* Cloud business ties lead to startup investments
* Amazon backs Yieldex, Sonian, Engine Yard, Animoto
* AWS Start-up Challenge draws top venture capital firms
By Alistair Barr
SAN FRANCISCO, Nov 9 Amazon.com's investment
opportunities are under a cloud -- and that's a good thing.
Five years after launching its so-called cloud computing
service, the biggest Internet retailer is reaping the benefits
of what has become a unique window into the technology startup
So far, Amazon.com Inc has backed at least four
startups that are customers of its cloud business: Yieldex,
Sonian, Engine Yard and Animoto.
The investments help support a business, formally titled
Amazon Web Services, that could become larger than Amazon's
giant online retail operations.
High expectations for the cloud business or AWS are part of
the reason investors own Amazon shares at prices that value the
Seattle-based company at almost $100 billion.
"They're making sure the ecosystem that lives and breathes
on their infrastructure is healthy," said Harry Weller of
venture capital firm New Enterprise Associates.
"A lot of start-ups, particularly in the consumer area,
leverage Amazon Web Services to get started in a cost-efficient
way," he added. "They have a unique view into which businesses
are getting traction because they can see what their usage is."
AWS provides computing power by the hour through its EC2
service and remote storage through the S3 service.
Amazon can tell which AWS customers need a lot more of
these services quickly, giving the company clues on the
businesses and technologies that are gaining traction --
insights that VC firms do not have.
"Amazon actually has a bunch of unique data sources to
drive advantages in start-up investing," said Jeremy Levine of
Bessemer Venture Partners. "They do a pretty good job taking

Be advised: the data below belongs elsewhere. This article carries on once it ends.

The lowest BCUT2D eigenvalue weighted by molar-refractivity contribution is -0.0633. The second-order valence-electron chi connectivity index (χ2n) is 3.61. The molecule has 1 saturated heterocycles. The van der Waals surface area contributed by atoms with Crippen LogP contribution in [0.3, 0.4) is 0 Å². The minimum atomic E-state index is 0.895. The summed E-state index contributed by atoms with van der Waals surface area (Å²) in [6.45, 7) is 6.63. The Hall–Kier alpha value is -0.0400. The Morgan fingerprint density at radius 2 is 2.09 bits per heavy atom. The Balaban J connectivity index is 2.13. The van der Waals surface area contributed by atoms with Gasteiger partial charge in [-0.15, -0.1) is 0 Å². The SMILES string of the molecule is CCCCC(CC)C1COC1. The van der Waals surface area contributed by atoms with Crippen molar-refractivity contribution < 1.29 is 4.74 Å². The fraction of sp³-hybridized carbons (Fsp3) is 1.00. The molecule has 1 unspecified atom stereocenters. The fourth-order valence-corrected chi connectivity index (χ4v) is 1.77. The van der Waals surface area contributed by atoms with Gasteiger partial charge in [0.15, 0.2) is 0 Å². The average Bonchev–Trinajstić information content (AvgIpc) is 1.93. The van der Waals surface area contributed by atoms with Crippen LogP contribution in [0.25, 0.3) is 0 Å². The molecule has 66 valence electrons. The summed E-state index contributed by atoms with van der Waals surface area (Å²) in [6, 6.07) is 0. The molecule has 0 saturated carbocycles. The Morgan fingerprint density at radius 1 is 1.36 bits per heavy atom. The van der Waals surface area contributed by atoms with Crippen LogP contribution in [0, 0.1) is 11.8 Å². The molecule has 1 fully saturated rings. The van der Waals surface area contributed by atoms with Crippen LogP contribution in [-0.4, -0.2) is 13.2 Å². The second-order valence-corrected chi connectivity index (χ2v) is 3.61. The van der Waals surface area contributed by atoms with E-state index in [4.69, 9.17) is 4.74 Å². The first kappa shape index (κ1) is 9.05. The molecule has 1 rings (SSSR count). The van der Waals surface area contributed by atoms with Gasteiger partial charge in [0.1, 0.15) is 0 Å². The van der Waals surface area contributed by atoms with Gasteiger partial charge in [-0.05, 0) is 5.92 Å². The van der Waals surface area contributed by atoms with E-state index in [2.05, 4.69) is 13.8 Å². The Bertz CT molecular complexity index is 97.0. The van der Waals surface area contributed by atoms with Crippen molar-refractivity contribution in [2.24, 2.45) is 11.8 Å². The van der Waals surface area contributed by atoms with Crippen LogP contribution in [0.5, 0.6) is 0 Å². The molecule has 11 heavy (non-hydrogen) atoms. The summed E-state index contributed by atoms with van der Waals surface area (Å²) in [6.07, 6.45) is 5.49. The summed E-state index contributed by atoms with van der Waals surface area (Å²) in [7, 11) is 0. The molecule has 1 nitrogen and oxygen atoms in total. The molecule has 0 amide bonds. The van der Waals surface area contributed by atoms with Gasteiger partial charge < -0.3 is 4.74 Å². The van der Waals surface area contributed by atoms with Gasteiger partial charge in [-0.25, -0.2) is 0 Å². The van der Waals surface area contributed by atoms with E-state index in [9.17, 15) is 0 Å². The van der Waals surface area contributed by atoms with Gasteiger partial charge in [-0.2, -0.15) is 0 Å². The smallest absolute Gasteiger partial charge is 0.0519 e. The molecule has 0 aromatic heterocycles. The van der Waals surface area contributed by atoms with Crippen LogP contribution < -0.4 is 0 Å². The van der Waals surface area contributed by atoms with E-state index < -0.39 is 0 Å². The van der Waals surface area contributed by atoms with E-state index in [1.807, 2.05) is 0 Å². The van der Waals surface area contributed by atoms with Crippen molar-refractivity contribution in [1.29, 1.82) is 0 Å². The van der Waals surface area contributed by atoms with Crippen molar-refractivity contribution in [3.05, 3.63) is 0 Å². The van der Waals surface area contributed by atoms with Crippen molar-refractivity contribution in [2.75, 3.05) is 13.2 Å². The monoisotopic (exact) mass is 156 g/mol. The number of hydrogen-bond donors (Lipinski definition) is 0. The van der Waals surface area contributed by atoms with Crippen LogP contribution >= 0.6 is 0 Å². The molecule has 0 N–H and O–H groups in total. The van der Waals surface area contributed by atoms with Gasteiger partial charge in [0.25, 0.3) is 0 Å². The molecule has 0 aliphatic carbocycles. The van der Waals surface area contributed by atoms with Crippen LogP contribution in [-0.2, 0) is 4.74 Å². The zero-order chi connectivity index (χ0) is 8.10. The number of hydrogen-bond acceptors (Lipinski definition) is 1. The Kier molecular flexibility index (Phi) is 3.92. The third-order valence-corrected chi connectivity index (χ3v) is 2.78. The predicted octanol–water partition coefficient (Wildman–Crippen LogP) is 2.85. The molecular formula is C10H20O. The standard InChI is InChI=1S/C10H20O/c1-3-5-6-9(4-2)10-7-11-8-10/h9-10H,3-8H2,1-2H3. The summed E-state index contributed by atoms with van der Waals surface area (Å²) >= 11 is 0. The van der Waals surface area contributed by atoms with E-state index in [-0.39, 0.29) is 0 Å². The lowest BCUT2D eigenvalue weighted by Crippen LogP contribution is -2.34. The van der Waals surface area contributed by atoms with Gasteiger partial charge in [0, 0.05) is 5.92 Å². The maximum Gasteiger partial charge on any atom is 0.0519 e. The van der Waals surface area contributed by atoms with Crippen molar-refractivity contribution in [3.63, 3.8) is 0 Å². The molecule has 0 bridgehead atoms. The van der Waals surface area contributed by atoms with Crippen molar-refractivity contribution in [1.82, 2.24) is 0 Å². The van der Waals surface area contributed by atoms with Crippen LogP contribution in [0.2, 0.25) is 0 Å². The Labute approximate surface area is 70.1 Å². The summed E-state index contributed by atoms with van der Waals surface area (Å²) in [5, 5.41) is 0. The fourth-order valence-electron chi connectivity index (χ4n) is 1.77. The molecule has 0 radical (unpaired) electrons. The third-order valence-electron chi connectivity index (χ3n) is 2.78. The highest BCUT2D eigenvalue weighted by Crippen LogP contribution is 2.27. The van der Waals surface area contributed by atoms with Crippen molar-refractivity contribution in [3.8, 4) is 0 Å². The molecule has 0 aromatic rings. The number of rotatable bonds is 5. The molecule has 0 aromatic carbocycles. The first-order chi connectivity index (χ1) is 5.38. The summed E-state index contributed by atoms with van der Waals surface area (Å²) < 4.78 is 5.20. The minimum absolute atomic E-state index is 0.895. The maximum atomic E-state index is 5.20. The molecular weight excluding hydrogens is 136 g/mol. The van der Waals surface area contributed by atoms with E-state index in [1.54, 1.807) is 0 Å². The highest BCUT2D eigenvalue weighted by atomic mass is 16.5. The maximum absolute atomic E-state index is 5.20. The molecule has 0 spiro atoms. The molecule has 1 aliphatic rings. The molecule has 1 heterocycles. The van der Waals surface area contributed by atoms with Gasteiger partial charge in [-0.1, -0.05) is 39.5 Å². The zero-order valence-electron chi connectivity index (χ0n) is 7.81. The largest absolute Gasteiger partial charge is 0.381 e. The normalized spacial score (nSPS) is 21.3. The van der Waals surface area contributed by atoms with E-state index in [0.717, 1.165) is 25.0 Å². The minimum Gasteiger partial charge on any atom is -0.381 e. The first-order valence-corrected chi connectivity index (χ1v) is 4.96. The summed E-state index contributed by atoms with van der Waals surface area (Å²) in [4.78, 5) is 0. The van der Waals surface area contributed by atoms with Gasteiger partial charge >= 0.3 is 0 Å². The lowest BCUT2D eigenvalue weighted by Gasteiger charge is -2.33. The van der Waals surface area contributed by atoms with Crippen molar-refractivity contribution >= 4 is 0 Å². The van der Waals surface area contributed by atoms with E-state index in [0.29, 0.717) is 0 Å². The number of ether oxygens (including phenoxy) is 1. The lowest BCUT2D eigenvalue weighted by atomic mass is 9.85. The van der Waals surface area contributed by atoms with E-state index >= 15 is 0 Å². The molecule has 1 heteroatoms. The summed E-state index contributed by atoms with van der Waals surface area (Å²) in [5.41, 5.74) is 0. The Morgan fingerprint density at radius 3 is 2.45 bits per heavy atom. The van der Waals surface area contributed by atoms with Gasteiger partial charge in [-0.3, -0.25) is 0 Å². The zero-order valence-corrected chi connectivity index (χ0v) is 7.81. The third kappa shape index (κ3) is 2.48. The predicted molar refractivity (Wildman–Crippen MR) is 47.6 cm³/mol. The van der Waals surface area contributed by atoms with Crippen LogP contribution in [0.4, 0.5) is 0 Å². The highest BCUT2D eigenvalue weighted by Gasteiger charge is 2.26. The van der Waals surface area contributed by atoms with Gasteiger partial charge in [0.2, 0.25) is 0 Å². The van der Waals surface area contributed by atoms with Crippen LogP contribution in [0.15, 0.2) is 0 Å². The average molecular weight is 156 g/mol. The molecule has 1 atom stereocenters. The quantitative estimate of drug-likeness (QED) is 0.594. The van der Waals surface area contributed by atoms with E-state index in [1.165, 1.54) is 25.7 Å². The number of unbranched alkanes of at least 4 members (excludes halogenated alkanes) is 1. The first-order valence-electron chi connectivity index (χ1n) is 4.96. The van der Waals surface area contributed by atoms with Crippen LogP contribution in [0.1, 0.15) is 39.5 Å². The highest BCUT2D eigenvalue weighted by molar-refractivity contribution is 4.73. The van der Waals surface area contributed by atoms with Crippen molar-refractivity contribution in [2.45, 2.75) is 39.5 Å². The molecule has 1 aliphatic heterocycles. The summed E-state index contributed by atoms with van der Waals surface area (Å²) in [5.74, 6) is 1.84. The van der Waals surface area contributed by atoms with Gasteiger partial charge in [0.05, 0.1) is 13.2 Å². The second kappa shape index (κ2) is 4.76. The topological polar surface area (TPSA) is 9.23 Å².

advantage of them even though it's obviously not their core
focus as a company."
An Amazon spokeswoman said that AWS is not a window for
Amazon investments. However, Adam Selipsky, a vice president at
AWS, said the business has helped Amazon in this way.
"AWS has great relationships with many young companies and
there have been cases where we've been able to help with
investment opportunities," Selipsky told Reuters during a
Amazon's corporate development team, led by Jeff Blackburn,
makes the investments, while Peter Cohen oversees AWS'
strategic investment and acquisition activities.
NEA's Weller is traveling from his Chevy Chase, Maryland,
office to Silicon Valley for the final of AWS' Start-up
Challenge on Thursday.
AWS has run a competition for startups that use its
services since 2007. The winner receives $50,000 in cash and
$50,000 in credit for AWS services that can be used over three
On Thursday, Amazon dealmakers and AWS executives,
including AWS chief Andy Jassy, will join VC investors from
Accel Partners, Andreessen Horowitz, Draper Fisher Jurvetson,
Kleiner Perkins, Madrona Venture Group, NEA and Sequoia
Capital, to pick this year's winner.
The judges include Weller, Ping Li from Accel, Peter Levine
of Andreessen Horowitz, Sequoia's Alfred Lin and Madrona's Matt
Contestants are judged on their implementation of AWS
technology, the originality and creativity of their business,
the chances of long-term success, how easily business models
scale and how well they meet a market needs.